Edit: There's also a facility at the Bugmenot site for providing a free temporary e-mail address, in case the site that makes you register also requires e-mail confirmation and you don't want to use your real e-mail. Bugmenot will store any messages sent to the address for 24 hours, which is long enough to receive and reply to the confirmation request.
 
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JaneB

#4
Re: ISO 9000 Frequently Asked Questions (FAQ's)

FYI:
One of the few things folks with high speed internet connections often ignore is the fact many others are saddled with slow dial up connections and small amounts of RAM, making it inconvenient and difficult to flip back and forth to new links.
Would that in Australia we DID have high speed net connections. What is called broadband here would be a laughing stock in the rest of the world. And yes, that makes things a pain at times, and yes, it means waiting for data to load. Well, if that's the situation, then that IS the situation.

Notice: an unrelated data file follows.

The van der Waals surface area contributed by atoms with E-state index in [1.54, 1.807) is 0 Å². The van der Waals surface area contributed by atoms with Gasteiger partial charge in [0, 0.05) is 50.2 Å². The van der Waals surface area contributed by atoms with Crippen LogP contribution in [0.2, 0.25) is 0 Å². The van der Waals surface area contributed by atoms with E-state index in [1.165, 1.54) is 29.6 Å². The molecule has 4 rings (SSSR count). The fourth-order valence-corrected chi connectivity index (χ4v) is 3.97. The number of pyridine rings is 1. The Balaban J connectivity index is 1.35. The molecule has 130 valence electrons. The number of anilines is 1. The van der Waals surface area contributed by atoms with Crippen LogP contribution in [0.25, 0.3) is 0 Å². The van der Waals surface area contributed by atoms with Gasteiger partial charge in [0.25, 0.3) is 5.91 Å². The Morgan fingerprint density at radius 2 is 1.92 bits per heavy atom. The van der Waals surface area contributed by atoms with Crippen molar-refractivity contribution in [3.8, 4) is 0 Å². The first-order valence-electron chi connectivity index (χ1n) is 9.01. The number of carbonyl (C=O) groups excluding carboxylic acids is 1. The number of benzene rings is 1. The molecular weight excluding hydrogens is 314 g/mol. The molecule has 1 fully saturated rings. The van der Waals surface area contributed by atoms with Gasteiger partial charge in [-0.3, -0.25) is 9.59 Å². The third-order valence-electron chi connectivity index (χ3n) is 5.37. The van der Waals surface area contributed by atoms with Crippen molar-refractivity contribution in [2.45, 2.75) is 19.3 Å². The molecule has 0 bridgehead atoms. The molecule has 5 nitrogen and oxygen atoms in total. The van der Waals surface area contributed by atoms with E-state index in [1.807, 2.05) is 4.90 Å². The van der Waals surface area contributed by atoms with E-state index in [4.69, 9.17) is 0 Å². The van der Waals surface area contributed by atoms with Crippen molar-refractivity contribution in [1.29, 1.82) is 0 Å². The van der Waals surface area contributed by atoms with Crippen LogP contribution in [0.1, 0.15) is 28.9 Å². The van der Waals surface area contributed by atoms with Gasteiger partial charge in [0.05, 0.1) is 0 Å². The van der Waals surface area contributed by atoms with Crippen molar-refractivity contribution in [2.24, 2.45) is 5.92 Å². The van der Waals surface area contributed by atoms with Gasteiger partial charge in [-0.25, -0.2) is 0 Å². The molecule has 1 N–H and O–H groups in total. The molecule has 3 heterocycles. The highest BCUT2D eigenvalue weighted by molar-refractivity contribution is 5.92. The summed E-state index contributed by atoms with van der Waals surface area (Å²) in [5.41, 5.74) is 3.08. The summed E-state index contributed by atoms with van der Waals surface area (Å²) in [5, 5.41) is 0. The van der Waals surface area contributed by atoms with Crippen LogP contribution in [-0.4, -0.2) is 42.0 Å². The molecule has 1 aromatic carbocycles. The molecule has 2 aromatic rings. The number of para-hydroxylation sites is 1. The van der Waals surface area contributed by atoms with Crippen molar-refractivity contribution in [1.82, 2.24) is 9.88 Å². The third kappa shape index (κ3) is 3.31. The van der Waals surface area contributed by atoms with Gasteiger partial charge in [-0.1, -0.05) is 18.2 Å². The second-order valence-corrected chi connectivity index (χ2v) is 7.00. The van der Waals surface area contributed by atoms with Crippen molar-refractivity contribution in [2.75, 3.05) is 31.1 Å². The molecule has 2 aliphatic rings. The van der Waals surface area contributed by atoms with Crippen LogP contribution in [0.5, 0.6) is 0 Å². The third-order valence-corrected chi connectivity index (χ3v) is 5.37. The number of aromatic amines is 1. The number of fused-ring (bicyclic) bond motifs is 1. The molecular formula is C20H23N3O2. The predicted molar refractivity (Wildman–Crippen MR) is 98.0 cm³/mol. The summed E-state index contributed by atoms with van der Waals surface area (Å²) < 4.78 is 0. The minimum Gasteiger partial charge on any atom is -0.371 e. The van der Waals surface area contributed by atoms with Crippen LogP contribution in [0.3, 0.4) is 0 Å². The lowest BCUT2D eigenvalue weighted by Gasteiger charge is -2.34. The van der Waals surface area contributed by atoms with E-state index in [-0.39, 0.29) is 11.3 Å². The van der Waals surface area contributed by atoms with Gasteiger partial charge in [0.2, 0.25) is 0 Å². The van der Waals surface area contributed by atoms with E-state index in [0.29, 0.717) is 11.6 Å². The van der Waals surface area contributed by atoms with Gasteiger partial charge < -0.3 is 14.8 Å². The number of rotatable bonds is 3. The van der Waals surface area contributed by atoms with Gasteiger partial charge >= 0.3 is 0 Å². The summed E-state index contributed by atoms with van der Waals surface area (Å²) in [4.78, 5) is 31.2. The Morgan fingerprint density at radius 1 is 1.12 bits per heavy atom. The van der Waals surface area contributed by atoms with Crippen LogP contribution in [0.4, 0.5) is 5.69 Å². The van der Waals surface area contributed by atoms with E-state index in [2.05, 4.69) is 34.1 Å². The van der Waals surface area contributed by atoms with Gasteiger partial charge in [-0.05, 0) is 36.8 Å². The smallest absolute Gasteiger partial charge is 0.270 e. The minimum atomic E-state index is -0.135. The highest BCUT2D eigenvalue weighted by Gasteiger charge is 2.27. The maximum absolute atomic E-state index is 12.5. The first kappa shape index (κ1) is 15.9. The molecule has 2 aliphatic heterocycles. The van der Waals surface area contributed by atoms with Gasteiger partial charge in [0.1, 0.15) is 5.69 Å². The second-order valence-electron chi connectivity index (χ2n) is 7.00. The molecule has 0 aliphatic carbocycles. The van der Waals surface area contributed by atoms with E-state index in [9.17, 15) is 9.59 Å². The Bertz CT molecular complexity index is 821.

Sorry all, but I have to disagree on this one. I do appreciate very much the desire to inform & to help, & I also can understand the desire to post what is clearly useful material in order to achieve that end. But copyright is still copyright.

I remain professionally uncomfortable with the wholesale cutting & pasting of what is really quite huge amounts of text from someone else's website and posting it in this one. OK, it's been referenced. But the fact remains that it is just grabbing OP's *copyright* material & posting it this site.